Strawberries in the Desert

Story telling from Australia

That old chestnut

No wonder they looked like chestnuts. They are chestnuts.

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The tree at the front of our house is a Moreton Bay Chestnut, a Blackbean (Castanospermum australe). It’s an evergreen Australian native.

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When I discovered that, my fear and loathing (which let’s face it was perfectly rational given the size and weight of the seed pods that regularly slam onto the front path) turned to joy and delight. Chestnuts! Never mind that visitors to the house risks being flattened by the equivalent of hobnail boots being flung at them, a chestnut tree means free food!

I gathered all the seedpods that had fallen since the last clear up and salivated at the thought of sweet chestnuts roasted over an open fire (not that we have an open fire). I remembered the roast chestnut soup I used to make after autumn walks in the woods in England and I googled a recipe for roast chestnut stuffing with apples and cranberries (not that I have anything to stuff.)

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Let me digress for a moment and tell you about the time I was researching a feature for Australian House & Garden magazine on timber furniture. I wanted to find out more about eucalyptus trees so I googled blackbutt – which as most Australians know is a common native hardwood tree – only I thought the word had a space in the middle. Please don’t try it. A warning flashed across the screen and I was immediately reported to the HR department for “inappropriate use of company internet facilities.”

A similar thing happened when I belatedly thought to google, Can you eat chestnuts from a Moreton Bay chestnut tree? The answer was a resounding no, the warning so severe I half expected the computer screen to flash red and shout STOP! The seeds are toxic. “If eaten with out preparation, these seeds can cause severe diarrhea, vomiting, abdominal pain and dizziness,” said funtrivia.com

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The Queensland Museum concurred (no offense, funtrivia, but sometimes the internet can give you a bum steer) and so did Terry Rankmore, who established a bush tucker garden at Lake Illawarra High School and who wrote Murni Dhungang, a fascinating book about aboriginal bush tucker. His advice was stark. “Moreton Bay chestnuts can be deadly,” he wrote. They contain cyanide.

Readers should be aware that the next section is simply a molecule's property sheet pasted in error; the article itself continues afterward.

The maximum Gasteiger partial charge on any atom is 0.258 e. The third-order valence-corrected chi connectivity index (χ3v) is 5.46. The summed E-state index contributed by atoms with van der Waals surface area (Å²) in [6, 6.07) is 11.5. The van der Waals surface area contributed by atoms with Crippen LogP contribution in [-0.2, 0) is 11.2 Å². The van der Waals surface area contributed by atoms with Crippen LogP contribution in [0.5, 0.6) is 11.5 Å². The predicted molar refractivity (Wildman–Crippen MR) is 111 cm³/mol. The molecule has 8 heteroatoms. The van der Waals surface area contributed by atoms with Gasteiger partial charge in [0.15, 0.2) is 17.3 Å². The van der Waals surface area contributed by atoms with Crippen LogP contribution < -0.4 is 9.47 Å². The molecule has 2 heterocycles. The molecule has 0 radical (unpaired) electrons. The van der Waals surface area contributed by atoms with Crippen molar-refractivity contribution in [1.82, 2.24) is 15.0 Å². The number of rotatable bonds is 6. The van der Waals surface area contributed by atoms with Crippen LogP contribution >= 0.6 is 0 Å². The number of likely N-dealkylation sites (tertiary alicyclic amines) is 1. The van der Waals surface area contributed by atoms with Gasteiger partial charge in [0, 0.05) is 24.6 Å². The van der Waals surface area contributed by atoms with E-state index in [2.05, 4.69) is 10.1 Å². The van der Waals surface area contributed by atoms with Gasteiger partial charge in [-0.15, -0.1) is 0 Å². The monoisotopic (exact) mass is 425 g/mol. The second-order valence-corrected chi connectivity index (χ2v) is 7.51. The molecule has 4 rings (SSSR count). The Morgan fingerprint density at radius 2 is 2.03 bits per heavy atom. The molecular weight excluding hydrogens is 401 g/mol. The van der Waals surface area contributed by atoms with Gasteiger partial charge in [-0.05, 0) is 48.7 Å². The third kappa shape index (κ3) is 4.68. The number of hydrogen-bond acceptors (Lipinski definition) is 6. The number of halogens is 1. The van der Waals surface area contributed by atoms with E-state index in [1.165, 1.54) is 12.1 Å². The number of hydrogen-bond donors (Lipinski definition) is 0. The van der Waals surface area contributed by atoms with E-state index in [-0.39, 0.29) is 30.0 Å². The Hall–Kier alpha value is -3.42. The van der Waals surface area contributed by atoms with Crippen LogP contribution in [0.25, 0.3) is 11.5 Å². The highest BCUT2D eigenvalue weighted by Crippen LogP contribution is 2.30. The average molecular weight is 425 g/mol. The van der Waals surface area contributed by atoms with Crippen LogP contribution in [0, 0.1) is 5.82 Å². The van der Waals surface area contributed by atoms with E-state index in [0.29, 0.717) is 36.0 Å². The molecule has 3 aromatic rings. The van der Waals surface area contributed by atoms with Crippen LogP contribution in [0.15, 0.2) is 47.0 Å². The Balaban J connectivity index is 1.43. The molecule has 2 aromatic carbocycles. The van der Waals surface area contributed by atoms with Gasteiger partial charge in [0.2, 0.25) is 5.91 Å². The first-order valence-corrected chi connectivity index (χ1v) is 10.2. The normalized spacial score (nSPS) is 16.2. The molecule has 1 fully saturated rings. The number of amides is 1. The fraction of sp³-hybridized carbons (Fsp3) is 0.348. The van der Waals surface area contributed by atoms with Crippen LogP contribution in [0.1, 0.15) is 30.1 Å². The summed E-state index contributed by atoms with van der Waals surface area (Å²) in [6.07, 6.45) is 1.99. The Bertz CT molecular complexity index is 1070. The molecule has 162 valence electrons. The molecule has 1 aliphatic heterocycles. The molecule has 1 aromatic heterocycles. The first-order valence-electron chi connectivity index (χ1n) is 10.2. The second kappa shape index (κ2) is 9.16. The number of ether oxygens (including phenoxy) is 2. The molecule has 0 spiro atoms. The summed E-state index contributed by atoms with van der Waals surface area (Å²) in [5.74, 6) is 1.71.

And yet, for twenty thousand years or more, Aboriginal people ate them. Queensland Museum explained that Aboriginal people would crack the seeds and soak them in water then they would grind the seeds into meal, use the meal to make cakes and, finally, roast the cakes. No short-cuts there then.

But why go to such lengths? If a food is poisonous surely it’s better avoided? I kept reading Terry’s book and was floored by what I discovered. Moreton Bay chestnuts, when properly prepared, were used to reduce cancerous tumors in people. The Australian National Herbarium agreed. “The beans contain alkaloids, which have some resistance to cancers as well as HIV AIDS,” their website stated.

I stand in awe of the Aboriginal and Torres Strait Islander people, who lived so successfully on this land for many thousands of years, and who somehow learned to survive, with extraordinary ingenuity and respect for the land, by using only what nature provides.

 

8 comments on “That old chestnut

  1. Samantha Gowing
    June 6, 2014

    Love it! Great story and the title is my favourite reference to some thing from ‘back in the day’!

    Like

    • debhuntinbrokenhill
      June 6, 2014

      Thanks Samantha, sounds like we’re both old enough to remember ‘back in the day!’…

      Like

  2. monsoonwendy
    June 6, 2014

    This is fascinating Deb! I knew there were several things they ate like that. You wonder what on earth got people to knowing what preparation would help?! Amazing. Could you make the pods into jewellery……

    Like

  3. debhuntinbrokenhill
    June 6, 2014

    Ha ha, I thought of you when I was collecting them!! x

    Like

  4. bkpyett
    June 6, 2014

    Great post Deb. I must say you deserve to make use of them with your research. It is amazing how the Aborigines discovered how to use them safely.

    Like

    • debhuntinbrokenhill
      June 8, 2014

      Thx Barbara, I’d love to make a collage with the seed pods, not sure what I would do with it or where I would put it but can’t help feeling I’d like to try…once I’ve finished the weeding!

      Like

  5. Carricklass
    June 6, 2014

    Love it. The ingenuity of the Aborigninal people is wonderfully illustrated here. Such an interesting piece of research. So, you’re back to the pods just being missiles! Or indeed the ingredient to a murder mystery!

    Like

    • debhuntinbrokenhill
      June 8, 2014

      A murder mystery involving seed pods – I sense a perfect crime in the planning! Thanks Carricklass!

      Like

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I'm a writer based in Australia with a passion for gardening, remote places and people with a story to tell.

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